Babylon Health, the UK’s leading digital healthcare company, recently announced its second quarter (Q2) 2022 results.
The London-based, digital-first health company founded in 2013 expanded to the US last year following a $4.2 billion merger, acquiring California-based clinic First Choice Medical Group. and expanded nationwide.
related news: Healthcare startup Babylon plans to go public with $4.2 billion SPAC merger
Since then, Babylon has expanded into new states and has pinned its hopes on a series of partnerships and acquisitions to solidify its position as one of the leading telemedicine providers in the United States.
In Q2 2022, the UK-based company saw a 220% year-over-year increase in the number of value-based care (VBC) members in the US, reaching a total of approximately 269,000 as of June 30.
“Second quarter revenue increased 4.6x to $265.4m, up to 7x faster sign-up speed for high-risk members, 31% ER avoidance on longest VBC contracts, 7.5x medical margin % Improved, said Ali Parsa, CEO and founder of Babylon, in a press release.
read more: UK’s Babylon Health sees ‘huge demand’ in US with unique digital-first solution
Competitive British landscape
Babylon’s strong interest in the US market raises questions about why the UK-based healthcare company is desperate to establish itself as a major player in the US healthcare sector.
Babylon isn’t the first British tech company to see the US market as the ultimate prize, but the nature of the UK’s healthcare services makes international expansion particularly attractive for the company.
read more: Hoxton Ventures partners say EU firms need to win in US first to win big
Also read: VCs say EU firms can still win big without US expansion
When Babylon first went live in 2014, its primary business model was a private subscription service. This allowed users to pay a fixed monthly fee and book a telemedicine appointment with a Babylon physician. The company’s first major partnership was with Bupa, the UK’s largest private health insurer, which has made Babylon available to all policyholders since 2015.
But while the Bupa partnership was an important milestone in Babylon’s growth, the private health insurer would ultimately outperform the UK’s largest healthcare provider, the publicly funded National Health Service (NHS). and smaller.
In 2014, the company’s founder, Parsa, told Wired UK there was no reason the NHS could not use the platform, indicating an interest in partnering with the national health system. doctor’s. If it were to become an NHS platform, it would cost a few pennies per consultation,” Parsa said at the time.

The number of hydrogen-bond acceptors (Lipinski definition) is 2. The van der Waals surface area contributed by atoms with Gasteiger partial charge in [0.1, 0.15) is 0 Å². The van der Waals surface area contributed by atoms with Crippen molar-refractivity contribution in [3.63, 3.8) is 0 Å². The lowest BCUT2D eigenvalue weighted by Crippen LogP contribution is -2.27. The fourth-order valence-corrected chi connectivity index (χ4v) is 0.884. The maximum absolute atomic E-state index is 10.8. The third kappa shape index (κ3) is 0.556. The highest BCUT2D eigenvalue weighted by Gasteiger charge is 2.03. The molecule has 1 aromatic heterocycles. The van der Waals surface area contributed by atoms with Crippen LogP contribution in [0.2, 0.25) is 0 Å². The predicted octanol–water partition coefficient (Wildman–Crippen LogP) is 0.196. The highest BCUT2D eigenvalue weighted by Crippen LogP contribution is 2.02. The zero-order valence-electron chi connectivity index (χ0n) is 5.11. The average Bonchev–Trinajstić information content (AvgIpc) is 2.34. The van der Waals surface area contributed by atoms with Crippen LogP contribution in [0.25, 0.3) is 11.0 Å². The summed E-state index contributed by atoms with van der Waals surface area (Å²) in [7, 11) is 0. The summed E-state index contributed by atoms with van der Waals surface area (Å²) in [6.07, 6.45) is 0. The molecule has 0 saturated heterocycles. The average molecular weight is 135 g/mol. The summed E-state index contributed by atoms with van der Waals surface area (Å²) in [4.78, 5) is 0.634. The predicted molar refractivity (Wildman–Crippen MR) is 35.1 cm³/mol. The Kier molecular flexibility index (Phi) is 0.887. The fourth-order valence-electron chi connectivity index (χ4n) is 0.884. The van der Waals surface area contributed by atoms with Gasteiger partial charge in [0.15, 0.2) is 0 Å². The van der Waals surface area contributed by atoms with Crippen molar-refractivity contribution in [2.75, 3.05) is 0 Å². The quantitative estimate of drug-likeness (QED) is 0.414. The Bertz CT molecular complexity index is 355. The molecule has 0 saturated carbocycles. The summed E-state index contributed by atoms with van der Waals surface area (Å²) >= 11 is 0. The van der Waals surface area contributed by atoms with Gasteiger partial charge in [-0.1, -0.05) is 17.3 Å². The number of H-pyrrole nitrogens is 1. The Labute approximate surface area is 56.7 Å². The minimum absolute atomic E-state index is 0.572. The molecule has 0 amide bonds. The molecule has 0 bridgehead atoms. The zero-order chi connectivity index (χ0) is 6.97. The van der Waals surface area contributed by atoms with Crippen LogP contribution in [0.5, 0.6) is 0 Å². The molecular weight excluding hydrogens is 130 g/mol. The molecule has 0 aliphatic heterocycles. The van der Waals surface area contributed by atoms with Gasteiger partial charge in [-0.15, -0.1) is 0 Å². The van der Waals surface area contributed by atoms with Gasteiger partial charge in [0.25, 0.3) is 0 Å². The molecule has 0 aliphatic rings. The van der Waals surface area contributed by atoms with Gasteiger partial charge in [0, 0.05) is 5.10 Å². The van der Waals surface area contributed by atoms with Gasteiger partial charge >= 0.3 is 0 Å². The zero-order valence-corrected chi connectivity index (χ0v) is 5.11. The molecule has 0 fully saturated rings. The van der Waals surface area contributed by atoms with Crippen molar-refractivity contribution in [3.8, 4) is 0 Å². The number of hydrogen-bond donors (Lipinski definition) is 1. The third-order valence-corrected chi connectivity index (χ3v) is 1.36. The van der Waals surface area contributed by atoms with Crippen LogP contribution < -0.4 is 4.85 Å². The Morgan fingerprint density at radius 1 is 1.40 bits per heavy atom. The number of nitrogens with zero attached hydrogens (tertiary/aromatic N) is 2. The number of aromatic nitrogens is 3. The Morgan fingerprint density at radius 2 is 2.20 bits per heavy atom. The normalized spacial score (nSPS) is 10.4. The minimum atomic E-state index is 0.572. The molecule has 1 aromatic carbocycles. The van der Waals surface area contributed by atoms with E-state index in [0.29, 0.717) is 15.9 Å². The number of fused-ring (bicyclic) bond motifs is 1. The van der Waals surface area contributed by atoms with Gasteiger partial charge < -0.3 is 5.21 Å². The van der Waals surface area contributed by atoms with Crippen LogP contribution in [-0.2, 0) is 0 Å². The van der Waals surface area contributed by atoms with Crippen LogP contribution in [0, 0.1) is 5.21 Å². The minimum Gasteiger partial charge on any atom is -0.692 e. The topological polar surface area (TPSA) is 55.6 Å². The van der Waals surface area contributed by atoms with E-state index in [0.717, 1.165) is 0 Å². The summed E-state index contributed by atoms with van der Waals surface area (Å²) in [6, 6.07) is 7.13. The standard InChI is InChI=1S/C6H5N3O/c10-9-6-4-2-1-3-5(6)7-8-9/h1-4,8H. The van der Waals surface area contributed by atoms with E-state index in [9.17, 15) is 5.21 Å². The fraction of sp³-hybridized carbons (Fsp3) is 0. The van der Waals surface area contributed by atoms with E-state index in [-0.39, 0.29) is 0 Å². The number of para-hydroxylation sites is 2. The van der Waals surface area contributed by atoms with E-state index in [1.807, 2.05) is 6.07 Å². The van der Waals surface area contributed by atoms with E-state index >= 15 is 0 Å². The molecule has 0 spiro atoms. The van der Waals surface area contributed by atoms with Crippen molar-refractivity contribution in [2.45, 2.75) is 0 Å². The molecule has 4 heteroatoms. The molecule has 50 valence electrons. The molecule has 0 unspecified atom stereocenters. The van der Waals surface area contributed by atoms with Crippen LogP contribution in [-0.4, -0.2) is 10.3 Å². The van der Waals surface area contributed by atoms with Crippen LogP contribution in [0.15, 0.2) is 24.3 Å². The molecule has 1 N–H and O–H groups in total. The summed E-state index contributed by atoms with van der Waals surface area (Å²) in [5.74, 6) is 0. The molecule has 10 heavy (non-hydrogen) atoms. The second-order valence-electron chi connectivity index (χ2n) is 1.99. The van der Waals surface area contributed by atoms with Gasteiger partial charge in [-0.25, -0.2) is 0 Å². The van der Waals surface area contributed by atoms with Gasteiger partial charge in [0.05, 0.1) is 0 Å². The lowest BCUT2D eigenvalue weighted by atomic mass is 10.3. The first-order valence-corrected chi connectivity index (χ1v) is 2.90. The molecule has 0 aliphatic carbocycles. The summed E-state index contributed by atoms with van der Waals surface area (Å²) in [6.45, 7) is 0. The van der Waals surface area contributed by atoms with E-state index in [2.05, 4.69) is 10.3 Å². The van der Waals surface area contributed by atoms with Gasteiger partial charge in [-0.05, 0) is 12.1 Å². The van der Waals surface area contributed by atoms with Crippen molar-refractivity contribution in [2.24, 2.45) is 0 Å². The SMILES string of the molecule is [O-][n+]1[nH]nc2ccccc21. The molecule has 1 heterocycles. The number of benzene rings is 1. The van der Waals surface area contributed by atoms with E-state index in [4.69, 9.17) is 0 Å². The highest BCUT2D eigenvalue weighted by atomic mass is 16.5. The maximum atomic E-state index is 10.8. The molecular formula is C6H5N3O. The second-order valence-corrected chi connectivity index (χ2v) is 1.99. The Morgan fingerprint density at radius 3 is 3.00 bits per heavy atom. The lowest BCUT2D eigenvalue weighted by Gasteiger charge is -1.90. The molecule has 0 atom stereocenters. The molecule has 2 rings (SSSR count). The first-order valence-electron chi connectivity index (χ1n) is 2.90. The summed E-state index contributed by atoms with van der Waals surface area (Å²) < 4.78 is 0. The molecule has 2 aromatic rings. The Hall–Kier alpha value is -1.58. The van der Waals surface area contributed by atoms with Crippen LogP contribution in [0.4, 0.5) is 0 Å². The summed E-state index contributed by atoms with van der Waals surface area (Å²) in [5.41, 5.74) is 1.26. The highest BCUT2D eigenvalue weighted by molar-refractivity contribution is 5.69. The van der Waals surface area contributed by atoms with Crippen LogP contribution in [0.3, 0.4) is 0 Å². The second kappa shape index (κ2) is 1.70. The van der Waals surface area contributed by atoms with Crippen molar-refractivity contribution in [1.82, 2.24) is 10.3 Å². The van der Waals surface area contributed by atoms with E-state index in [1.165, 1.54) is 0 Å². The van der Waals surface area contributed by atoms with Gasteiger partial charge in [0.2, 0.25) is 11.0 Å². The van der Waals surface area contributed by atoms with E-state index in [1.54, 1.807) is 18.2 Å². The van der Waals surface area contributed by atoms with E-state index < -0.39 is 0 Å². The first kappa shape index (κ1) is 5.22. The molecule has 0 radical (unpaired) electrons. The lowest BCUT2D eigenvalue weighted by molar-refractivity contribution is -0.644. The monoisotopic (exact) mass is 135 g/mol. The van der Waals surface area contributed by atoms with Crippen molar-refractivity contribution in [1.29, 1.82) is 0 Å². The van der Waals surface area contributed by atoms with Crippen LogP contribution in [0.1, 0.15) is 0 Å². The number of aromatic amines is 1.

But for some reason, Babylon had to wait until 2017 before a deal to deliver ‘GP’ was signed. [General Practitioner] Services to NHS patients. Although the initiative has been relatively successful since then, it is not the only telemedicine technology in the NHS arsenal. Babylon, a subsidiary of Stockholm-based pan-European telemedicine company Kry, must compete with increasingly popular provider Livi.
Watch Kry’s COO interview: Is digital healthcare progressing faster than EU lawmakers can adapt and regulate?
Navigate public vs.private health system
One of the most widely expressed complaints about Babylon’s NHS initiative is the need for patients to be unenrolled from their existing GPs, and in 2018 some NHS staff publicly reported outside Babylon Health Clinics. That’s what made me protest. Livi, on the other hand, does not require patients to sign up for its service.
detail: Swedish telehealth company Kry raises $160 million
And unlike Babylon’s digital-first GP practices, Livi operates as an ancillary service to support existing practices, without requiring patients to switch between registered GPs.
As PYMNTS reports, much of Kry’s success stems from forging partnerships with national and regional healthcare providers. This tactic allowed Kry to expand its footprint from Sweden to Britain, Germany, France and Norway.
read more: EU health tech companies use partnerships and hybrid approaches to complement existing delivery models
The Swedish company will focus on training telemedicine doctors before signing service contracts with public health providers to offer telemedicine options to their patients through Kry’s platform.
The company launched its SaaS product in the UK in 2020, partnered with the NHS to provide telemedicine services to patients and to date has helped over 6 million NHS patients access remote appointments.
Kry’s success in securing these deals with public health providers in Europe stands in stark contrast to Babylon, which seems to be increasingly pivoting to privately funded health care systems like those seen in the United States. Thing.
As reported by the Health Service Journal, Parsa said in early May that it was “very cautious” about further growth of its GP service in the UK as the company is currently losing money on every patient it enrolls. was showing
Kry, on the other hand, has shown no intention of venturing into the privately-funded healthcare market. And the current business model is proving to be strong enough for investors to not hesitate.
The company’s 2021 Series D funding round has a valuation of over $2 billion, and last month it announced it had secured an additional $160 million to expand its operations across the region.
References: Digital health start-ups are making big moves in the UK, Europe and Africa
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